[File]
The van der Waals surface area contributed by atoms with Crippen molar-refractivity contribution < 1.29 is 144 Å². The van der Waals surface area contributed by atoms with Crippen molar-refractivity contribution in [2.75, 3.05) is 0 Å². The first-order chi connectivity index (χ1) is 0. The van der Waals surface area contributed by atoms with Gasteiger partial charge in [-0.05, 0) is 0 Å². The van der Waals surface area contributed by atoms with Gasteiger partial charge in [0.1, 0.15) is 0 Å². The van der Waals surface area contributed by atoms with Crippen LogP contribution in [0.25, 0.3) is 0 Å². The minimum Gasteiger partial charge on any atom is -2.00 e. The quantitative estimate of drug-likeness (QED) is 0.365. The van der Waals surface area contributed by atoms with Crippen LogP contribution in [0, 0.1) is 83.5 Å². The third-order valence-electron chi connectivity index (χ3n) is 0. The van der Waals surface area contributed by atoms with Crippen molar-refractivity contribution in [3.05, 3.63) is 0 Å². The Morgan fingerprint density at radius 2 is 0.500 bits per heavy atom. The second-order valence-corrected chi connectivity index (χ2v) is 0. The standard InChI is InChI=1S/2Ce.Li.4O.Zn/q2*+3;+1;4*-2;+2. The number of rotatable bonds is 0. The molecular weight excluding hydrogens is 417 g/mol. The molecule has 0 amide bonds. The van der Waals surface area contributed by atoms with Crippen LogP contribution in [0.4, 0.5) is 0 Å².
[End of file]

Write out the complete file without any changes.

The van der Waals surface area contributed by atoms with Crippen molar-refractivity contribution < 1.29 is 144 Å². The van der Waals surface area contributed by atoms with Crippen molar-refractivity contribution in [2.75, 3.05) is 0 Å². The first-order chi connectivity index (χ1) is 0. The van der Waals surface area contributed by atoms with Gasteiger partial charge in [-0.05, 0) is 0 Å². The van der Waals surface area contributed by atoms with Gasteiger partial charge in [0.1, 0.15) is 0 Å². The van der Waals surface area contributed by atoms with Crippen LogP contribution in [0.25, 0.3) is 0 Å². The minimum Gasteiger partial charge on any atom is -2.00 e. The quantitative estimate of drug-likeness (QED) is 0.365. The van der Waals surface area contributed by atoms with Crippen LogP contribution in [0, 0.1) is 83.5 Å². The third-order valence-electron chi connectivity index (χ3n) is 0. The van der Waals surface area contributed by atoms with Crippen molar-refractivity contribution in [3.05, 3.63) is 0 Å². The Morgan fingerprint density at radius 2 is 0.500 bits per heavy atom. The second-order valence-corrected chi connectivity index (χ2v) is 0. The standard InChI is InChI=1S/2Ce.Li.4O.Zn/q2*+3;+1;4*-2;+2. The number of rotatable bonds is 0. The molecular weight excluding hydrogens is 417 g/mol. The molecule has 0 amide bonds. The van der Waals surface area contributed by atoms with Crippen LogP contribution in [0.4, 0.5) is 0 Å².